Well, the tube manufactories state a life of 2,500 effective hours. Of course the tube life is much longer, but they are not colour accurate after the 2,500 hours.
While many viewing booths do have a ‘timer’ which will remind the user to replace the tubes, many do not. So lets look at three common scenarios; effective tube lifetimes; over single shift, double shirt and 24/7 working.
Based on a single shift, 8 hours, with the viewing booth left on all day, (0f course nobody does that!), based on 5 working days a week, over 50 weeks results in needing to change the tubes every 15 months.
Based on a double day shift, 16 hours, with the viewing booth left on all day, based on 6 working days a week, over 50 weeks results in needing to change the tubes every 6 months.
Based on a 24 hour day, with the viewing booth left on all day, based on 7 working days a week, over 50 weeks results in needing to change the tubes every 3 months.
The second and third examples are common for pressrooms and the lightbooths on the end of presses.
Where light booths are used in prepress and in production offices then, if they do not have a ‘timer’, care will need to be taken in estimating the replacement periods, changing the tubes sooner rather then later. The costs are very small especially when compared with the possible implications of a poor proof to press sheet match due to ‘out of date’ tubes.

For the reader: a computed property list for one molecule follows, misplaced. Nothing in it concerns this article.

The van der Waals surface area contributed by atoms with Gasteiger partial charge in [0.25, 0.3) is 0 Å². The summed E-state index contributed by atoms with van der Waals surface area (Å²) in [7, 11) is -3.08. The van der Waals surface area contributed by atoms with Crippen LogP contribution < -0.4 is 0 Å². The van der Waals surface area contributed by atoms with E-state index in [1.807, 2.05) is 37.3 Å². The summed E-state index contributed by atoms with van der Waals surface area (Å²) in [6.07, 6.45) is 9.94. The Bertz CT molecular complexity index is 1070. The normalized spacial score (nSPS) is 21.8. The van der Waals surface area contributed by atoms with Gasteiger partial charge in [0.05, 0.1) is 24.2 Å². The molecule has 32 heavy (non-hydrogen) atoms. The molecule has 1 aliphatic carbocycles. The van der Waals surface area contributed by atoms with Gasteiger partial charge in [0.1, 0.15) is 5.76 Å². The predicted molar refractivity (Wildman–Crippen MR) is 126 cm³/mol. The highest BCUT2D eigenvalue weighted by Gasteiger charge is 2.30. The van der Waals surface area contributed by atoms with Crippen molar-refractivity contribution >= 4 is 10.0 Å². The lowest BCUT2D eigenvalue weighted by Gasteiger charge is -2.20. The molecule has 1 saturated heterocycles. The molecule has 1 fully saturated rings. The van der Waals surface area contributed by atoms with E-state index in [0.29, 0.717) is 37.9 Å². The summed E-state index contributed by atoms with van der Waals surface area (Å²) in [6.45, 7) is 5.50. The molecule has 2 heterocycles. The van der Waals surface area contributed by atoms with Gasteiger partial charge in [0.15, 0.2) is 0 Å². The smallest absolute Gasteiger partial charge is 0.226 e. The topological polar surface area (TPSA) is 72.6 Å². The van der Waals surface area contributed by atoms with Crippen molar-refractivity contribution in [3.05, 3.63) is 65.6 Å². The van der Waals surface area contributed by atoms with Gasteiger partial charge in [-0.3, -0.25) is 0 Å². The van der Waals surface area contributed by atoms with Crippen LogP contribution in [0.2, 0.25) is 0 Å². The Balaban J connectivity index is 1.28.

There are softwares available which can check both the colour accuracy of tubes and the uniformity of the lighting booth, using a spectrophotometer.
Replacing D50 tubes should be part of the normal plant maintenance programme. It is a very small area of cost which will provide greater confidence when comparing and matching proofs and press sheets.
Also follow this link to my blog on the latest ISO 3664 standard for D50 lighting conditions:
- Paul Sherfield who runs the consultancy is well known in the printing and pre-media industry as having considerable knowledge on digital workflows, with a special expertise on the business reasoning behind such systems.
He has installed some of the most successful digital pre-press and pre media systems in the UK. For 2 years he worked on a number of medium term projects before starting the consultancy in July 2000. Before this he was a partner in what became one of the leading pre-press/printing companies in London.
He is active in a number of industry groups including the BPIF Technical Standards Committee, ISO TC 130 printing standards committees and is chair of the BPIF steering group for ISO 12647/2 UK certification, He is a regular speaker at seminars and conferences.